4. Greenhouse S. No days off at foie gras farm. The New York Times. April 2, 2001. Available at: http://www.nytimes.com/2001/04/02/nyregion/02FOIE.html?ex=1183089600&en=7dd140a23231c978&ei=5070. Accessed June 27, 2007.
5. Shepstone TJ. The economic importance of the New York State foie gras industry. March 2004. Available at: http://www.shepstone.net/economicreport.pdf. Accessed June 27, 2007.
6. StarChefs. Ducking it out, the debate on foie gras Available at: www.starchefs.com/features/food_debates/foie_gras/index.shtml. Accessed June 27, 2007.
7. H.C.A. 9232/01, Noah (the Israeli Federation of Animal Protection Organizations) v. Attorney General, Minister of Agriculture, Egg and Poultry Board, Moseh Benishty and 31 Colleagues, (electronic database). Available at: http://www.animallaw.info/nonus/cases/cas_pdf/Israel2003case.pdf. Accessed June 27, 2007.
8. Servière J, Bernadet MD, Guy G, et al. Données neurophysiologiques sur la nociception potentiellement associée à l'ingestion forcée chez le canard mulard, in Proceedings. 5èmes Journées de la. Recherche sur les Palmipedes a Foie Gras 2002;70-75.
9. Faure J-M, Guemene D, Guy G. Is there avoidance of the force feeding procedure in ducks and geese? Anim Res 2001;50:157-164.
10. Guémené; D, Guy G, Noirault J, et al. Force-feeding procedure and physiological indicators of stress in male mule ducks. Br Poult Sci 2001;42:650-657.
11. Guémené D, Gérard G, Servière V, et al. Force feeding: an examination of available scientific evidence. [Artisan Farmers Alliance Web site]. Available at: http://www.artisanfarmers.org/images/Foie_Gras_Study_by_Dr._Guemene.pdf. Accessed June 27, 2007.
12. Fournier E, Peresson R, Guy G, et al. Relationships between storage and secretion of hepatic lipids in two breeds of geese with different susceptibility to liver steatosis. Poult Sci 1997;76(4):599-607.
13. Davail S, Rideau N, Guy G, et al. Pancreatic hormonal and metabolic responses in overfed ducks. Horm Metab Res 2003;35(7):439-443.
14. Wawro K, Wilkiewicz-Wawro E, Kleczek K, et al. Slaughter value and meat quality of Muscovy ducks, Pekin ducks and their crossbreeds, and evaluation of the heterosis effect. Arch Tierz 2004;47(3):287-299.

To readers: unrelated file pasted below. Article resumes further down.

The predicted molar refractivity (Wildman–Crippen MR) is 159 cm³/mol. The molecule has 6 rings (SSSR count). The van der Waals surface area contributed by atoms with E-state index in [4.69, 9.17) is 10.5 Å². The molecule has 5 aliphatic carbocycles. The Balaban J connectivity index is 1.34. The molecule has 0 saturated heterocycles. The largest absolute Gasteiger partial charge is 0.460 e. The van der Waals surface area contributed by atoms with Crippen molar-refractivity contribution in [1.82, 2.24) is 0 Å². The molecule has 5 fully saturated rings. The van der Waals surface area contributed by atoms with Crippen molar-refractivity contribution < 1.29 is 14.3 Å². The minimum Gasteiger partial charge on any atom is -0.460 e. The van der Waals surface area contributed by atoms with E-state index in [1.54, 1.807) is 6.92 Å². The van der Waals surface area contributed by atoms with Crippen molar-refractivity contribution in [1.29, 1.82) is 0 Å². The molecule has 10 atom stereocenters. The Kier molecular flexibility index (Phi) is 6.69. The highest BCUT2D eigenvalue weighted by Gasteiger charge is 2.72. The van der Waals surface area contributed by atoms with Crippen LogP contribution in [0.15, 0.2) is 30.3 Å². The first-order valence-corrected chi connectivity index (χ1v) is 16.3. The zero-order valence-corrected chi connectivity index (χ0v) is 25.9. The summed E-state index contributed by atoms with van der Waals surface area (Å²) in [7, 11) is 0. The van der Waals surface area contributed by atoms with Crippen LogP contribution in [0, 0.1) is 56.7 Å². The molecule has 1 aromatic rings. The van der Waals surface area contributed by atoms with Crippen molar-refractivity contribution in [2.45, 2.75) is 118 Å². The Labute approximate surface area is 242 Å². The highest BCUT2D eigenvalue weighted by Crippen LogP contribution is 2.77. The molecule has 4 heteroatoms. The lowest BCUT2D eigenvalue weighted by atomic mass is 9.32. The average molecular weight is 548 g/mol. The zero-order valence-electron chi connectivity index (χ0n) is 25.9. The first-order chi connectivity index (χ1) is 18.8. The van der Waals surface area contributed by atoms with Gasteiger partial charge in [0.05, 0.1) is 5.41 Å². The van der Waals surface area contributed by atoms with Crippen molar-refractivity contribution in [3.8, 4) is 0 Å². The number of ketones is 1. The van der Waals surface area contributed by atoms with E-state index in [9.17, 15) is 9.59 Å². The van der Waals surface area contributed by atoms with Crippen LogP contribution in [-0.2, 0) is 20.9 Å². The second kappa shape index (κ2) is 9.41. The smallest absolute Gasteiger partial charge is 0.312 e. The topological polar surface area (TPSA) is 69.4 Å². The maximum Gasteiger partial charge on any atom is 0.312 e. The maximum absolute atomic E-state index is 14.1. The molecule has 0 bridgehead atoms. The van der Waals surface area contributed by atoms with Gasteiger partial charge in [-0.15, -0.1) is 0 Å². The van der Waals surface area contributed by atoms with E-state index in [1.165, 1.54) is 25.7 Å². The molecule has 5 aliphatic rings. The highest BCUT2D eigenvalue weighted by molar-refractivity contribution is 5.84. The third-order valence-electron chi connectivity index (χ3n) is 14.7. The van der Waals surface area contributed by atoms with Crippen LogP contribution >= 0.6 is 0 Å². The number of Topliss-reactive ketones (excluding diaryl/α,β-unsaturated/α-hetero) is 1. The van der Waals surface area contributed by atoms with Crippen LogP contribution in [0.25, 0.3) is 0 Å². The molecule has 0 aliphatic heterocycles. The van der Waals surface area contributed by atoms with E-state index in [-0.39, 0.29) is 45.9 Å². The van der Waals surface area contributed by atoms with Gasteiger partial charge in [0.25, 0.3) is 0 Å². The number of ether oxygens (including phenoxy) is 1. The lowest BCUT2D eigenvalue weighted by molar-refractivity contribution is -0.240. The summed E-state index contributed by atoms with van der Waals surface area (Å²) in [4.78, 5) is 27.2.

15. Gabarrou JF, Salichon MR, Guy G, et al. Hybrid ducks overfed with boiled corn develop an acute hepatic steatosis with decreased choline and polyunsaturated fatty acid level in phospholipids. Reprod Nutr Dev 1996;36(5):473-484.
16. Bengone-Ndong T. Contribution á l'etude des conséquences du gavage de canards sur le devenir des xénobiotiques [thesis]. Toulouse, France: Institut National Polytechnique; 1996.
17. Locsmándi1 L, Hegedüs G, Andrássy-Baka1 G. Following the goose liver development by means of cross-sectional digital imaging, liver histology and blood biochemical parameters. Acta Biol Hung 2007;58(1):35-48.
18. Scientific Committee on Animal Health and Animal Welfare. Welfare aspects of the production of foie gras in ducks and geese. Adopted December 16, 1998. Available at: http://ec.europa.eu/food/fs/sc/scah/out17_en.pdf. Accessed June 27, 2007.
19. Babile R, Auvergne A, Andrade F, et al. Reversibilite de la steatose hepatique chez le canard mulard, in Proceedings. 2èmesJournées de la Recherche sur les Palmipèdes àFoie Gras 1996;107-110.
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21. ITAVI (Institut Technique d'Aviculture). Le foie gras: ses quatre verites. Accessed June 3, 2004 at: www.itavi.asso.fr/4verite.htm. Archived version available at: http://web.archive.org/web/20040603122008/http://www.itavi.asso.fr/4verite.htm.
23. Bénard G. Contribution à l'optimisation des productions de palmipèdes gras [thesis]. Toulouse, France: Institut National Polytechnique; 1992.
24. Glass J. Foie gras makers struggle to please critics and chefs. The New York Times. April 25, 2007. Available at: http://www.nytimes.com/2007/04/25/dining/25foie.html?ex=1335153600&en=27f934ad68e569d0&ei=5124&partner=permalink&exprod=permalink. Accessed June 27, 2007.
25. Chen KL, Chiou PWS. Oral treatment of mule ducks with arsenicals for inducing fatty liver. Poult Sci 2001;80(3):295-301.